Let for an arc-lenght parametrized curve $\gamma$ its total curvature is given by: $$T_\gamma=\int\kappa(s)ds$$ but, by the chain rule, we can see that: $$T_\gamma=\int\kappa(t)\frac{ds}{dt}dt$$ I choose to use the polar form of the lemniscate $r^2=\cos(2t)$ and I arrived to: $$\dot{r}^2=\tan(2t)\sin(2t)$$ $$r\ddot{r}=-\cos(2t)[\sec^2(2t)+1]$$ In the other hand, the curvature in polar coordinates is given by: $$\kappa(t)=\frac{r^2+2\dot{r}^2-r\ddot{r}}{(r^2+\dot{r}^2)^{3/2}}$$ so we have: $$T_\gamma=\int_{0}^{2\pi}\frac{r^2+2\dot{r}^2-r\ddot{r}}{(r^2+\dot{r}^2)^{3/2}}(r^2+\dot{r}^2)^{1/2}dt=\int_{0}^{2\pi}\frac{\cos(2t)+2\tan(2t)\sin(2t)+\cos(2t)[\sec^2(2t)+1]}{\cos(2t)+\tan(2t)\sin(2t)}dt$$ but when I perform the integral it results in $6\pi$, but that cannot be, because the rotation index of lemniscate is 0, so its total curvature must vanish. Where are my mistake? Can you please help me to derive this result. I've been thinking that maybe my definition of total curvature must change when I use polar coordinates but I cannot find information. Thanks in advantaged.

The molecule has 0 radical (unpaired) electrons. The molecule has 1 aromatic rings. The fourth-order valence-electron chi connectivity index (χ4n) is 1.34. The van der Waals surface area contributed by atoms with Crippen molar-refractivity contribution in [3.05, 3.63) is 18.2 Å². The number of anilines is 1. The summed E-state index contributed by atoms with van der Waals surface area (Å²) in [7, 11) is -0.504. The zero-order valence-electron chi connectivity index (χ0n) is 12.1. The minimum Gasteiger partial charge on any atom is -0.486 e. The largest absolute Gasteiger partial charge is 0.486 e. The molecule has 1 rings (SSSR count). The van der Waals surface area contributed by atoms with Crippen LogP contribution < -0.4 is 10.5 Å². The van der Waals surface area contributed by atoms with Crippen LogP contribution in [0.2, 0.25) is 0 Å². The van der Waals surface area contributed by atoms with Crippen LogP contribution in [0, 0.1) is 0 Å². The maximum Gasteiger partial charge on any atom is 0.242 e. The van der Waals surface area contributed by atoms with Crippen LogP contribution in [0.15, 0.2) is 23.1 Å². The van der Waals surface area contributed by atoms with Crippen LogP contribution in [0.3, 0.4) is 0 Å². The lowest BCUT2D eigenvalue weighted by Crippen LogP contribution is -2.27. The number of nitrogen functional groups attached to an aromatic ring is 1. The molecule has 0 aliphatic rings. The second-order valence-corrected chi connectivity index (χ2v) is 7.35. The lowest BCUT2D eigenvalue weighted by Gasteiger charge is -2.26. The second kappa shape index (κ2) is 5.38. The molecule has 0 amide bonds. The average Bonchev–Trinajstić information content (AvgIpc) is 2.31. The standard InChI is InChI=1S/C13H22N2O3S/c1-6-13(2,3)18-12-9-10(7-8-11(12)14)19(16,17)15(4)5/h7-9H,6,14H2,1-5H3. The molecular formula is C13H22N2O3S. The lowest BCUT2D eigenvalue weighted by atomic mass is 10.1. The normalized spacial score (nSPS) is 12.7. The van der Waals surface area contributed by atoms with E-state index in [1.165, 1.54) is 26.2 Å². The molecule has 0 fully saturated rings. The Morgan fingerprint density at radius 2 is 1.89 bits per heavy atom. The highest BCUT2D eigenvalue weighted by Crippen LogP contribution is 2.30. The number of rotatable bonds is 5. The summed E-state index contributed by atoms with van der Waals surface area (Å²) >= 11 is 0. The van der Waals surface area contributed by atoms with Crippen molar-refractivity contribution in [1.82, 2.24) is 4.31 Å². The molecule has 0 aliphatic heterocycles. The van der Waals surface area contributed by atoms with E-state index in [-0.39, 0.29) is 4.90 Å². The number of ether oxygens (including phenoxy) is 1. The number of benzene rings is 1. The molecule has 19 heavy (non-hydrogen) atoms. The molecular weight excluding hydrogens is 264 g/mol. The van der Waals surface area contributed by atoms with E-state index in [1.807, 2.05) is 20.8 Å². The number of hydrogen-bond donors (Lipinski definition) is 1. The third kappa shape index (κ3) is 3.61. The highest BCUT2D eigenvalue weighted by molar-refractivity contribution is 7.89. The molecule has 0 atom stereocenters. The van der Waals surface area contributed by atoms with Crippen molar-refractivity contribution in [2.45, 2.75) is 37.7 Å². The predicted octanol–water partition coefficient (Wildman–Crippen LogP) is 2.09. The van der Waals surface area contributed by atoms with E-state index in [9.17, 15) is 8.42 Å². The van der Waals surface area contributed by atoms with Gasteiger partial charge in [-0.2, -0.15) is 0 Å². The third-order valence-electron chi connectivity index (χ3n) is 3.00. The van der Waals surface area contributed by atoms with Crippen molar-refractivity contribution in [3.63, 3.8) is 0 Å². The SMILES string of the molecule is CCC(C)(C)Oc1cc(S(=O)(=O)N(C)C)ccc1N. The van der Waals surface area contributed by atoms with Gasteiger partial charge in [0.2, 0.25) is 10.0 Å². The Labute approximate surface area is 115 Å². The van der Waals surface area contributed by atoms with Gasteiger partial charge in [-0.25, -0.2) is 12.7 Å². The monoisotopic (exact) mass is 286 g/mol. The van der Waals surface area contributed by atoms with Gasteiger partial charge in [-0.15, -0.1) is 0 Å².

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    $\begingroup$ Isn't the problem that the polar form of the lemniscate makes sense for those values of $t$ such that $\cos(2t)\geq0$ but your integral works for all values of $t$? $\endgroup$ – Raskolnikov Jan 21 at 16:24
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    $\begingroup$ In other words, your polar form is simply not an arc-length parametrization as required by your initial definition of the curvature. $\endgroup$ – Raskolnikov Jan 21 at 16:31

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